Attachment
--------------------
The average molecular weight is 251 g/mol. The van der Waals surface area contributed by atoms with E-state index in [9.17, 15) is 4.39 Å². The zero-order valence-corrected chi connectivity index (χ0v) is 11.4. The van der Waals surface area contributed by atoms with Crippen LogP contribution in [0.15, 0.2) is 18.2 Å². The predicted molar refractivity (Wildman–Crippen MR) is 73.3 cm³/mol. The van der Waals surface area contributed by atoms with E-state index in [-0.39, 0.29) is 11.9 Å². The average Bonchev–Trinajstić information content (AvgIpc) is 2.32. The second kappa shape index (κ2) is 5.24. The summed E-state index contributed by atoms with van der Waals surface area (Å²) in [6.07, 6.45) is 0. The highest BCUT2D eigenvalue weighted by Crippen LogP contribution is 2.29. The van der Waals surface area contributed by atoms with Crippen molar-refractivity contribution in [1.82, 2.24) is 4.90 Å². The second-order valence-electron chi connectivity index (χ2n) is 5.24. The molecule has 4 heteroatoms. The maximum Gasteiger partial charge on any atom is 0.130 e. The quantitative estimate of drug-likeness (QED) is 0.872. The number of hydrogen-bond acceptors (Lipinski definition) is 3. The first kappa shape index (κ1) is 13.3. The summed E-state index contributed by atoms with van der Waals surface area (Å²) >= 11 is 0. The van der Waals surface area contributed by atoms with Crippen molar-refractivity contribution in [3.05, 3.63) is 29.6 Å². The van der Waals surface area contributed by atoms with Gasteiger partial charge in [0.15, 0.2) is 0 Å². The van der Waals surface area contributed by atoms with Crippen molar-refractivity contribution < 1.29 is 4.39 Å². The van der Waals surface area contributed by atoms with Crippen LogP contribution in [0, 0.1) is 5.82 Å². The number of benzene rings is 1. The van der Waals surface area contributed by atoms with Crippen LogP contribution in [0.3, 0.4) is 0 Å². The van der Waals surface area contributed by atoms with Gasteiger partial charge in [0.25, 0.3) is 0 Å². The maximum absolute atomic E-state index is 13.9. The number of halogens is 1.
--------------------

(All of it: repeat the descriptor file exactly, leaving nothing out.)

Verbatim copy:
The average molecular weight is 251 g/mol. The van der Waals surface area contributed by atoms with E-state index in [9.17, 15) is 4.39 Å². The zero-order valence-corrected chi connectivity index (χ0v) is 11.4. The van der Waals surface area contributed by atoms with Crippen LogP contribution in [0.15, 0.2) is 18.2 Å². The predicted molar refractivity (Wildman–Crippen MR) is 73.3 cm³/mol. The van der Waals surface area contributed by atoms with E-state index in [-0.39, 0.29) is 11.9 Å². The average Bonchev–Trinajstić information content (AvgIpc) is 2.32. The second kappa shape index (κ2) is 5.24. The summed E-state index contributed by atoms with van der Waals surface area (Å²) in [6.07, 6.45) is 0. The highest BCUT2D eigenvalue weighted by Crippen LogP contribution is 2.29. The van der Waals surface area contributed by atoms with Crippen molar-refractivity contribution in [1.82, 2.24) is 4.90 Å². The second-order valence-electron chi connectivity index (χ2n) is 5.24. The molecule has 4 heteroatoms. The maximum Gasteiger partial charge on any atom is 0.130 e. The quantitative estimate of drug-likeness (QED) is 0.872. The number of hydrogen-bond acceptors (Lipinski definition) is 3. The first kappa shape index (κ1) is 13.3. The summed E-state index contributed by atoms with van der Waals surface area (Å²) >= 11 is 0. The van der Waals surface area contributed by atoms with Crippen molar-refractivity contribution in [3.05, 3.63) is 29.6 Å². The van der Waals surface area contributed by atoms with Gasteiger partial charge in [0.15, 0.2) is 0 Å². The van der Waals surface area contributed by atoms with Crippen molar-refractivity contribution < 1.29 is 4.39 Å². The van der Waals surface area contributed by atoms with Crippen LogP contribution in [0, 0.1) is 5.82 Å². The number of benzene rings is 1. The van der Waals surface area contributed by atoms with Crippen LogP contribution in [0.3, 0.4) is 0 Å². The van der Waals surface area contributed by atoms with Gasteiger partial charge in [0.25, 0.3) is 0 Å². The maximum absolute atomic E-state index is 13.9. The number of halogens is 1.